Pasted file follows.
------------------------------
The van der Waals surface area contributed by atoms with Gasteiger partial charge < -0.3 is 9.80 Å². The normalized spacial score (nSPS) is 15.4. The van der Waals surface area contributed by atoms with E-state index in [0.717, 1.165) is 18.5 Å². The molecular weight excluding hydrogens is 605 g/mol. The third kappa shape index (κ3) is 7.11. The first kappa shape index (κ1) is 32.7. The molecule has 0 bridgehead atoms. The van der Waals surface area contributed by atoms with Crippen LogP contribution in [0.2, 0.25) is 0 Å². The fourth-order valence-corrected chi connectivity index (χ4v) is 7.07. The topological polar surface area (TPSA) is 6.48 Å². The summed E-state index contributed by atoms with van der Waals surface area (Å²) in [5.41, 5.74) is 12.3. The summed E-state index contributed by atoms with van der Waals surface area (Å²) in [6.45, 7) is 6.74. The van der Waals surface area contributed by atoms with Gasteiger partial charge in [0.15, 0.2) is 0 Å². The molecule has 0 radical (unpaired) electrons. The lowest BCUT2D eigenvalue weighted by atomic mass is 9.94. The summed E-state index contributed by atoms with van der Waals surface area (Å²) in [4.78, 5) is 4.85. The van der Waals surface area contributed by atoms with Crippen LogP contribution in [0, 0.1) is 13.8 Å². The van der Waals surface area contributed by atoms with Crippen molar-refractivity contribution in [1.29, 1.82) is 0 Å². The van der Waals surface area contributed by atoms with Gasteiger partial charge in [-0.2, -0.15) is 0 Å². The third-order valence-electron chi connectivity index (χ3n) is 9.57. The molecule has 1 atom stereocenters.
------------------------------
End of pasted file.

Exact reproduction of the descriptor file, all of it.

The van der Waals surface area contributed by atoms with Gasteiger partial charge < -0.3 is 9.80 Å². The normalized spacial score (nSPS) is 15.4. The van der Waals surface area contributed by atoms with E-state index in [0.717, 1.165) is 18.5 Å². The molecular weight excluding hydrogens is 605 g/mol. The third kappa shape index (κ3) is 7.11. The first kappa shape index (κ1) is 32.7. The molecule has 0 bridgehead atoms. The van der Waals surface area contributed by atoms with Crippen LogP contribution in [0.2, 0.25) is 0 Å². The fourth-order valence-corrected chi connectivity index (χ4v) is 7.07. The topological polar surface area (TPSA) is 6.48 Å². The summed E-state index contributed by atoms with van der Waals surface area (Å²) in [5.41, 5.74) is 12.3. The summed E-state index contributed by atoms with van der Waals surface area (Å²) in [6.45, 7) is 6.74. The van der Waals surface area contributed by atoms with Gasteiger partial charge in [0.15, 0.2) is 0 Å². The molecule has 0 radical (unpaired) electrons. The lowest BCUT2D eigenvalue weighted by atomic mass is 9.94. The summed E-state index contributed by atoms with van der Waals surface area (Å²) in [4.78, 5) is 4.85. The van der Waals surface area contributed by atoms with Crippen LogP contribution in [0, 0.1) is 13.8 Å². The van der Waals surface area contributed by atoms with Crippen molar-refractivity contribution in [1.29, 1.82) is 0 Å². The van der Waals surface area contributed by atoms with Gasteiger partial charge in [-0.2, -0.15) is 0 Å². The third-order valence-electron chi connectivity index (χ3n) is 9.57. The molecule has 1 atom stereocenters.